The military wing of Hamas said Sunday that the commander of its northern brigade and four other senior leaders had been killed during Israel's offensive against the Islamist movement.
In a statement, the Ezzedine Al-Qassam Brigades said Ahmed al-Ghandour was a member of its military council, and named three of the others, among them Ayman Siyyam, head of its rocket division, while its West Bank branch confirmed another leader's death.
"We pledge to Allah we will continue their path and that their blood will be a light for the mujahedeen and a fire for the occupiers," the statement said, without saying when they were killed.
The Israeli army confirmed it had killed "five senior commanders".
It identified Ghandour as "a leading figure in the planning and execution of the October 7 massacre" when Hamas militants stormed into Israel, killing 1,200 people, mostly civilians, and kidnapping some 240 others, according to an Israeli count.
Since then, Israel has waged a huge military campaign that Gaza's Hamas rulers say has killed nearly 15,000 Palestinians, mostly civilians.
The army said Ghandour headed one of the Hamas military wing's five regional brigades in the Gaza Strip.
He was "responsible for directing all Hamas's terror activities" in northern Gaza, and had initiated "shootings, bombings and rocket launches" as well as attacks in the West Bank.
It identified Siyyam as a senior figure who headed Hamas's rockets division for "approximately 15 years".
Wael Rajab, described as Ghandour's deputy and the former police chief in northern Gaza, had also been killed, it said, as had Raafat Salman, a senior operative in Qassam's Gaza City Brigade involved in planning the motorised glider infiltration on October 7.
The fifth dead commander, Farsan Khalifa, was a senior operative with Hamas's West Bank headquarters who "aided and was close to" its Gaza leadership, it added.
The Israeli army said Ghandour, Siyyam and Khalifa were killed in the same strike, without saying where or when it took place.
'More than 50'
Last week, a senior Israeli military official said troops had killed "more than 50" Hamas commanders causing "significant" harm to the capacity of the military wing, which the official estimated to have around 24,000 fighters.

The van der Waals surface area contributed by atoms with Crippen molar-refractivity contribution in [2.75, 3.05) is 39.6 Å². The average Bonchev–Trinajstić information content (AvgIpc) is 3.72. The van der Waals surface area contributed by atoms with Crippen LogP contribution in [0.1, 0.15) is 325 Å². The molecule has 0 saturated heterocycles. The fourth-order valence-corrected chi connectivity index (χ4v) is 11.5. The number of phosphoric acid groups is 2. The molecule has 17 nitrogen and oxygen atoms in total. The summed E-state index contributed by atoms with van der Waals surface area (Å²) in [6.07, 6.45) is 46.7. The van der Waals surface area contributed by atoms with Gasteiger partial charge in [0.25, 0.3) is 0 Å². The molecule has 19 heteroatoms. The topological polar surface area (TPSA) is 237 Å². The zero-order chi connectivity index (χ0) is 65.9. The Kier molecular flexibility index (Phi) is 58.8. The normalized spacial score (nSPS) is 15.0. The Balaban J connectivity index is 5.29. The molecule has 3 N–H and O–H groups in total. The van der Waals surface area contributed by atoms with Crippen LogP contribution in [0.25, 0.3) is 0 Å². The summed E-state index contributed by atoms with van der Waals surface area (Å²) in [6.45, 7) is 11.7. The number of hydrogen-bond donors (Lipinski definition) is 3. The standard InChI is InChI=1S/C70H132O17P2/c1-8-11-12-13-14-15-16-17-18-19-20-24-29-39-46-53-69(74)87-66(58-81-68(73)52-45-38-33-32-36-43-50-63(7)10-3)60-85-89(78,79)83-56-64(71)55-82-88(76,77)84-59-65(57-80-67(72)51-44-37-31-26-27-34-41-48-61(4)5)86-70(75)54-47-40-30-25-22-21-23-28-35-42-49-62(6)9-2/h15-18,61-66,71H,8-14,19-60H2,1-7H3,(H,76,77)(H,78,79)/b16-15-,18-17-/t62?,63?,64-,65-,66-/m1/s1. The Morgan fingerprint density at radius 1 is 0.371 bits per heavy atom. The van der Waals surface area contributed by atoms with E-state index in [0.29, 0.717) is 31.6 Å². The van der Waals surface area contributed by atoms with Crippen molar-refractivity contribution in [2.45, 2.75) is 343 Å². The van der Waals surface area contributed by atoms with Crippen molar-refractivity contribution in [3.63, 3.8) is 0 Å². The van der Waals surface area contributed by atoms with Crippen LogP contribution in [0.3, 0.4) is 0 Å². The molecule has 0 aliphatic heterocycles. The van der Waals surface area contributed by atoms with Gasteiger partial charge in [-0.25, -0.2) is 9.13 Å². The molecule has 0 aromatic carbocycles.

Ghandour -- whose nom de guerre was Abu Anas -- was put on a US economic sanctions blacklist in 2017 as a "global terrorist".
The State Department said at the time he was a member of Hamas's political bureau, as well as a former member of its Shura council, which groups its leaders from Gaza, the West Bank and overseas.
It said he had been involved in "many terrorist operations" including a 2006 attack on the Kerem Shalom border crossing which killed two Israeli soldiers and wounded four others and led to the kidnapping of Israeli soldier Gilad Shalit, who was held by Hamas for five years.
He was freed in 2011 in exchange for 1,027 Palestinian prisoners.
The senior Israeli military official said troops had caused significant damage to Hamas's fighting force -- made up of 24 battalions of 1,000 militants each -- notably in the north.
"In some (battalions), we eliminated hundreds of Hamas terrorists and most of the battalion commanders," he said.
"This harm is significant, it dismantles the ability of Hamas to fight right now, but also the ability to rehabilitate its military power after the war."
He did not give a number of militants killed but said it was in the several thousands: "not 10,000, not 1,000, something in the middle".
The Hamas announcement Sunday came on the third day of a four-day pause in the fighting during which Hamas has handed back 26 Israeli hostages, all women and children, in two batches as well as 15 foreign nationals, mostly Thais.
In return for the Israeli hostages, Israel has freed 78 Palestinian prisoners, all of them women and teenagers.